It just might be possible that referred conservation activities like this could have a tremendously beneficial ripple effect – not only being good for the health of those doing them but that, by protecting the local environment, we’re also helping to improve the health of the community and wildlife around us.
Five Ways to Wellbeing is a social movement focused on professionals and the general public working together to support the health and wellbeing of our local communities in Milton Keynes by connecting and sharing some of the great things happening in our city.
It’s easy for most people to undertake one of the 5 Ways every day, so social media shares are being badged as #OneADayMK
Maybe you are part of a walking group or you run a coffee morning.
Do you check in on an elderly neighbour or have you been volunteering with a local group or organisation?
Maybe you are just enjoying the changing seasons at the moment.
There are so many different things that you can do that reflect the Five Ways to Wellbeing. Please tell Milton Keynes about your Ways on social media using #OneADayMK and tag or mention local Twitter & Facebook groups to increase your reach. @NHSMKCCG @mkcouncil @MKHospital @PlantingUp
Many of us – either as individuals or as part of a group – will already do at least one thing every day that can be badged as “being active”, “learning”, “giving”, “connecting” or “taking notice”. That makes taking part all the easier.
Telling people about the 5 Ways is a great first step. Showing what you do is even better!
If you are doing anything that relates to the 5 Ways to Wellbeing promote it on social media using #OneADayMK, tagging these relevant Twitter & Facebook groups to increase your reach: @NHSMKCCG @mkcouncil @MKHospital @PlantingUp
Talk about your climate change concerns
Many people are concerned about climate issues and are suffering from eco-anxiety, climate depression, hopelessness, and other difficult feelings of confusion in response to the climate crisis. It’s important that we talk about our concerns openly which is why Climate Change Cafes have come to MK where we can discuss our feelings, share climate-related news and voice our concerns with a like-minded community.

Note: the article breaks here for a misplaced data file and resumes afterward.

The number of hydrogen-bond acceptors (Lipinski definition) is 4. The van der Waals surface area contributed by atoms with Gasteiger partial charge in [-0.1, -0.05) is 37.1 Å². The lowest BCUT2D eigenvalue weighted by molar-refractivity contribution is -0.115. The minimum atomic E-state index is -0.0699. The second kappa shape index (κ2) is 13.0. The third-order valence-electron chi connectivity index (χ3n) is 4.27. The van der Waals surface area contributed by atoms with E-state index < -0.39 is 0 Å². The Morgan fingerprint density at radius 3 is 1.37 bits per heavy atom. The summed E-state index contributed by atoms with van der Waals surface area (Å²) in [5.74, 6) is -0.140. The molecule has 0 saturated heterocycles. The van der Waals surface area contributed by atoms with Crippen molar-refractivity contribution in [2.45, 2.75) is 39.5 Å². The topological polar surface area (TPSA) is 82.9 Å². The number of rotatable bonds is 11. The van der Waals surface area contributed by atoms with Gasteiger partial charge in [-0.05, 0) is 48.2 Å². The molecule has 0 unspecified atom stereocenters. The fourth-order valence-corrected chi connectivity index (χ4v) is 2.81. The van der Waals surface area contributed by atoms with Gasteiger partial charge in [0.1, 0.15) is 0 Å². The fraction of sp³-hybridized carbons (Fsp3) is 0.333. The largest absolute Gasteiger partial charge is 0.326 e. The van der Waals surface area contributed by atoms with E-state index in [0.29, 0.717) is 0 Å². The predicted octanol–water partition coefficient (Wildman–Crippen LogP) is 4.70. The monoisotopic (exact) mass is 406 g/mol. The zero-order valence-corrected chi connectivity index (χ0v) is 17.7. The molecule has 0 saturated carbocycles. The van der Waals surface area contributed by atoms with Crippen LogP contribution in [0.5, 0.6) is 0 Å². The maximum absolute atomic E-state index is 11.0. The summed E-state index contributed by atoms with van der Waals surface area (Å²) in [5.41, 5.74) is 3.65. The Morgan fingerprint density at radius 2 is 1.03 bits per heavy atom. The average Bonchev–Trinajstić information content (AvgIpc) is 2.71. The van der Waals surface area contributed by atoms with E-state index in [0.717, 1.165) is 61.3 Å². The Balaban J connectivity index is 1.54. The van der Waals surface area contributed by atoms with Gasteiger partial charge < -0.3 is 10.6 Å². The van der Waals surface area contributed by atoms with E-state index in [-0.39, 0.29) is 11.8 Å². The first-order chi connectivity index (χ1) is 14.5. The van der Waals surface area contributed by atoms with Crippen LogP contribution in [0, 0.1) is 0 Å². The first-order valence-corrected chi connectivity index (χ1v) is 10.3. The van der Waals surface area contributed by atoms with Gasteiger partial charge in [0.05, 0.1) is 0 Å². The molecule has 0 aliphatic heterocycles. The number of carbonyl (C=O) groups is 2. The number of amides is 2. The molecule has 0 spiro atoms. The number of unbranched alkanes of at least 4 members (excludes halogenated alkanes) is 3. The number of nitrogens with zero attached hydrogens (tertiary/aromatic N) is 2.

Transition Town MK is supporting Climate Change Cafes in Milton Keynes.
Help to Plant Up kind, connected & resilient communities
Green fingered activities are really beneficial for health & wellbeing. In fact, getting involved in a community garden project reflects all the 5 Ways to Wellbeing – helping us to keep active, learn new things, connect with others, give time to something meaningful and take notice and care of nature.
Planting Up is working with the NHS and the Wildlife Trust (as well as other partnering organisations) to help establish community gardens across Milton Keynes to benefit people and wildlife. Contact us about getting involved in your nearest community garden and help us put more protected green spaces on the MK map.
Shape local climate policies
Community Action (CA) is gathering residents’ voices on climate change to feedback to the Task and Finish Group at MK Council and we’re doing what we can to help with it too.
It’s important that MK residents’ experiences are represented when moving forward with climate policies locally so please make your feelings known by completing the Climate Change questionnaire on the CA website or by emailing: firstname.lastname@example.org or email@example.com